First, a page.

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October 2016: Non Voluntary Return - Absconder
October 2016: Non Voluntary Return - Absconder

Your Name:Abbie Christian

Your State:Nebraska

Your Role:Deputy Compact Administrator

Type of Return:Non Voluntary Return - Absconder

Rule(s) Applied: Rule 6-102 & 6-103A

Circumstances of the return:
NE probation absconder picked up in Holding State. The youth was adjudicated of a status offense (Truancy) in NE and had been placed on probation for this offense. As a condition of her probation, she was placed on EM. The youth cut her EM bracelet and absconded from NE. She was entered as a missing person in NCIC and also had an active warrant issued by NE Court. The youth was located by law enforcement in another state and held in order to be returned to NE pursuant to ICJ rules. The Holding State scheduled a Form III hearing. The youth refused to sign the Form III and return to NE voluntarily. NE was notified by the Holding State to start the Requisition process. NE proceeded to prepare the Requisition which was then submitted to the Holding State via JIDS. The Holding State ultimately accepted the Requisition and ordered the youth’s return to NE. The youth was safely returned to NE.

How the ICJ Rules assisted in the return:
ICJ rules address the process of returning a youth who does not agree to return voluntarily. (Rule 6-103 & Rule 6-103A)

Issues that occurred in the course of the return:
1) Holding State Court allowed youth to be released into the Holding State’s community on EM after the Requisition had been submitted by NE. Holding State Court did not believe the youth should be held in the detention center and felt EM could be classified as a form of detention. NE ICJ and Holding State ICJ both agreed that EM is not considered detention under ICJ rules but had difficulty convincing the Court.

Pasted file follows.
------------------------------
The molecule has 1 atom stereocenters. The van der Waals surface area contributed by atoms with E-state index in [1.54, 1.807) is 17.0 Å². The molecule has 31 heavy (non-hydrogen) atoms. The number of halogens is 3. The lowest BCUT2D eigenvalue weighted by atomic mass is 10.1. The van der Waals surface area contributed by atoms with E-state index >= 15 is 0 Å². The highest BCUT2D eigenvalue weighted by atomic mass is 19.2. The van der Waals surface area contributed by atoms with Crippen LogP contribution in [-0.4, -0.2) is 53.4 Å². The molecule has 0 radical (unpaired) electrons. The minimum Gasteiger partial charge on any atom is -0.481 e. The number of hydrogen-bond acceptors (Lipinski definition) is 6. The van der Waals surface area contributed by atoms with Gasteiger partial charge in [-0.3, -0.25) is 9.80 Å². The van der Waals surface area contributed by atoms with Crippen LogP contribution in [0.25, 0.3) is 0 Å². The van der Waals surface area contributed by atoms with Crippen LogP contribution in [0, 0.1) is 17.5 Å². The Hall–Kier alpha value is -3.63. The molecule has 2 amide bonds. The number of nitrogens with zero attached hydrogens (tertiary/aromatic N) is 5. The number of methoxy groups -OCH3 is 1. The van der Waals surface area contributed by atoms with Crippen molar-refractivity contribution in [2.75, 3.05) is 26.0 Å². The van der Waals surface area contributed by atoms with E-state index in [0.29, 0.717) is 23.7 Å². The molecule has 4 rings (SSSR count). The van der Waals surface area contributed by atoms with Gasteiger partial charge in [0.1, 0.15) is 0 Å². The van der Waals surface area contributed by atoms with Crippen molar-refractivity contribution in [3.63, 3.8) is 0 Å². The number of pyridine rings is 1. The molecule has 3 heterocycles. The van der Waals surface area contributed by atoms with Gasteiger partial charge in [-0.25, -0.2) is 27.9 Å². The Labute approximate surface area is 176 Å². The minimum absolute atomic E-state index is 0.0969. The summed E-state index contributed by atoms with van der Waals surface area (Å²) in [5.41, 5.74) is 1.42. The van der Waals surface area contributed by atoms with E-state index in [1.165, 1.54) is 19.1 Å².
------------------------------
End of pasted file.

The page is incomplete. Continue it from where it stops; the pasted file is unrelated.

2) Holding State Court debated which ICJ rule would apply for the non-voluntary return of this youth since the youth was an adjudicated status offender rather that an adjudicated delinquent. NE ICJ believed Rule 6-103A should be applied as the youth was on probation in NE and absconded from probation supervision.
3) After the Holding State Court accepted the Requisition, the Court did place the youth in detention pending her return but indicated they would reconsider allowing the youth to be released on EM if NE did not return the youth within 5 days (even though ICJ rules allow 5 business days)

What didn’t the ICJ Rules address with regard to the return:
Adjudicated Status Offenders are not specifically mentioned in the Non-Voluntary Return rule. There was debate around the issue of whether the youth could be considered an absconder since she was not adjudicated of a delinquent offense. NE ICJ believes she should be considered an absconder since she was placed on probation for her adjudicated status offense.

Tip(s) Learned:
NE ICJ was invited to participate in the Requisition hearing by the Holding State’s Court. NE ICJ took advantage of this opportunity and was able to advocate for ICJ rules and the viewpoint of NE. The Holding State Court was very receptive to the information offered by the NE ICJ. Collaboration with the Holding State ICJ office was also key.

Posted on Monday, October 17, 2016 (Archive on Thursday, November 17, 2016)
Posted by JAdkins  Contributed by JAdkins